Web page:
Question
Thu February 02, 2012 By:

why don't planets twinkle? because in my opinion planets do not twinkle because they do not have their own light, but it totally different given in my text book?

Expert Reply
Thu February 02, 2012

Stars always twinkle because they’re so far away from Earth that, even through large telescopes, they appear only as pinpoints. And it’s easy for Earth’s atmosphere to disturb the pinpoint light of a star.

As a star’s light pierces our atmosphere, each single stream of starlight is forced by the atmosphere to zig and zag this way and that. . . . and so stars appear to twinkle. On the other hand, planets don’t twinkle (usually) simply because they’re closer to Earth. You’d know they’re closer if you looked through a telescope. Through telescopes, planets don’t look like pinpoints. Instead, they look like tiny disks. And while the light from one edge of a planet’s disk might be forced to “zig” by Earth’s atmosphere, light from the opposite edge of the disk might “zag” in an opposite way. The zigs and zags cancel each other out . . . and that’s why planets appear to shine steadily.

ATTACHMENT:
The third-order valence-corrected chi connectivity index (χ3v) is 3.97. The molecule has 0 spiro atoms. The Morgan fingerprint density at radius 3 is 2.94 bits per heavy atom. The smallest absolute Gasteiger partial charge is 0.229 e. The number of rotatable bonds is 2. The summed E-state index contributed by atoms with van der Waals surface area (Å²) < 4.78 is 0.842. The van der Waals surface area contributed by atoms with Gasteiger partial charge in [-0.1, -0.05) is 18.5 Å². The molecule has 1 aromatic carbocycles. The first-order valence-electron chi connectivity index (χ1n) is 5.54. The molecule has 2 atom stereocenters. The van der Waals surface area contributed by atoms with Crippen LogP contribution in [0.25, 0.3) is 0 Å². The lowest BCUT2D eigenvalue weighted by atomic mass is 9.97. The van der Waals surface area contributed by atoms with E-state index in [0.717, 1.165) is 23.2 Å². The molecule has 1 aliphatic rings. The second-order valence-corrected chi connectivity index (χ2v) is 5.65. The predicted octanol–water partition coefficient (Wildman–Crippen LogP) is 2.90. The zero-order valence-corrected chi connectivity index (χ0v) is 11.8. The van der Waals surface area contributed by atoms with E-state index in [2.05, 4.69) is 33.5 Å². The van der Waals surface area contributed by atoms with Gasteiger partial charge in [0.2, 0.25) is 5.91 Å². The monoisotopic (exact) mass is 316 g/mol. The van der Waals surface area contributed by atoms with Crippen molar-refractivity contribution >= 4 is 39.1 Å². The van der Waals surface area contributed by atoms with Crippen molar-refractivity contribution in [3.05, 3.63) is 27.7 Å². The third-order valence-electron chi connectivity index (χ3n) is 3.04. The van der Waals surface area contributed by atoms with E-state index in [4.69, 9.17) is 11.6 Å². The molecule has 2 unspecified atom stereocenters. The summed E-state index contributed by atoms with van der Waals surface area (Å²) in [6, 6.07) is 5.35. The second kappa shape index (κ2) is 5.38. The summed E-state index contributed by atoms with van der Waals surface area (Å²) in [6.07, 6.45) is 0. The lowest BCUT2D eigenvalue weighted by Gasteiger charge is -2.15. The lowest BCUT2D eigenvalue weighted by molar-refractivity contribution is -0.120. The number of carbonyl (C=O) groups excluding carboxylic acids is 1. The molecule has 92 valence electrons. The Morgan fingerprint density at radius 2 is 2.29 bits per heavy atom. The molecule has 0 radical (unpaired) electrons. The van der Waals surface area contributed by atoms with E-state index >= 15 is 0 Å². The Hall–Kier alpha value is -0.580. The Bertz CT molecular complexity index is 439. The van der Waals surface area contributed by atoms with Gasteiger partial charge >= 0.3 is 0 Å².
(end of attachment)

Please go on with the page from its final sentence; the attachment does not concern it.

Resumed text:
planets don’t twinkle – you might see them twinkling a little if you spot them low in the sky. That’s because, in the direction of any horizon, you’re looking through more atmosphere than when you look overhead. Even planets can’t withstand too much atmosphere, because it’s the atmosphere that makes them twinkle!
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